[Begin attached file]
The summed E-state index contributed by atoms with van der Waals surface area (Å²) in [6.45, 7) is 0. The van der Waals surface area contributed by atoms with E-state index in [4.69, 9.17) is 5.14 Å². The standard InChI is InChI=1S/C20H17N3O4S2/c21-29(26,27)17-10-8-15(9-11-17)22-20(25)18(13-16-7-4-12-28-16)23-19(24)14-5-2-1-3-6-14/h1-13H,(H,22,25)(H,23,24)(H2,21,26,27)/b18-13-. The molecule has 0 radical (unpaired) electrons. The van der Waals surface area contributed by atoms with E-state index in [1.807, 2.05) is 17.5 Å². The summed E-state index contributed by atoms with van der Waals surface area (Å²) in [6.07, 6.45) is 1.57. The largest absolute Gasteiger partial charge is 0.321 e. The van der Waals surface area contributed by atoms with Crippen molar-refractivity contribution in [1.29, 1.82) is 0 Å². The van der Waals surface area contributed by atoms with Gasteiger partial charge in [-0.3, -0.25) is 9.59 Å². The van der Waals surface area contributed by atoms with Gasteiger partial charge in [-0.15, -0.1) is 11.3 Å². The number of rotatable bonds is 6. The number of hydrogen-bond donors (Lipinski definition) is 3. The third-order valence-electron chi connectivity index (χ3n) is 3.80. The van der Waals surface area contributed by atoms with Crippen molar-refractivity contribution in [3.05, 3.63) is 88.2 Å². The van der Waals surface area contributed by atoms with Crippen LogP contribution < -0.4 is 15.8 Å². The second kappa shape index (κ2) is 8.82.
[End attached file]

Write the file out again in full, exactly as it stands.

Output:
The summed E-state index contributed by atoms with van der Waals surface area (Å²) in [6.45, 7) is 0. The van der Waals surface area contributed by atoms with E-state index in [4.69, 9.17) is 5.14 Å². The standard InChI is InChI=1S/C20H17N3O4S2/c21-29(26,27)17-10-8-15(9-11-17)22-20(25)18(13-16-7-4-12-28-16)23-19(24)14-5-2-1-3-6-14/h1-13H,(H,22,25)(H,23,24)(H2,21,26,27)/b18-13-. The molecule has 0 radical (unpaired) electrons. The van der Waals surface area contributed by atoms with E-state index in [1.807, 2.05) is 17.5 Å². The summed E-state index contributed by atoms with van der Waals surface area (Å²) in [6.07, 6.45) is 1.57. The largest absolute Gasteiger partial charge is 0.321 e. The van der Waals surface area contributed by atoms with Crippen molar-refractivity contribution in [1.29, 1.82) is 0 Å². The van der Waals surface area contributed by atoms with Gasteiger partial charge in [-0.3, -0.25) is 9.59 Å². The van der Waals surface area contributed by atoms with Gasteiger partial charge in [-0.15, -0.1) is 11.3 Å². The number of rotatable bonds is 6. The number of hydrogen-bond donors (Lipinski definition) is 3. The third-order valence-electron chi connectivity index (χ3n) is 3.80. The van der Waals surface area contributed by atoms with Crippen molar-refractivity contribution in [3.05, 3.63) is 88.2 Å². The van der Waals surface area contributed by atoms with Crippen LogP contribution < -0.4 is 15.8 Å². The second kappa shape index (κ2) is 8.82.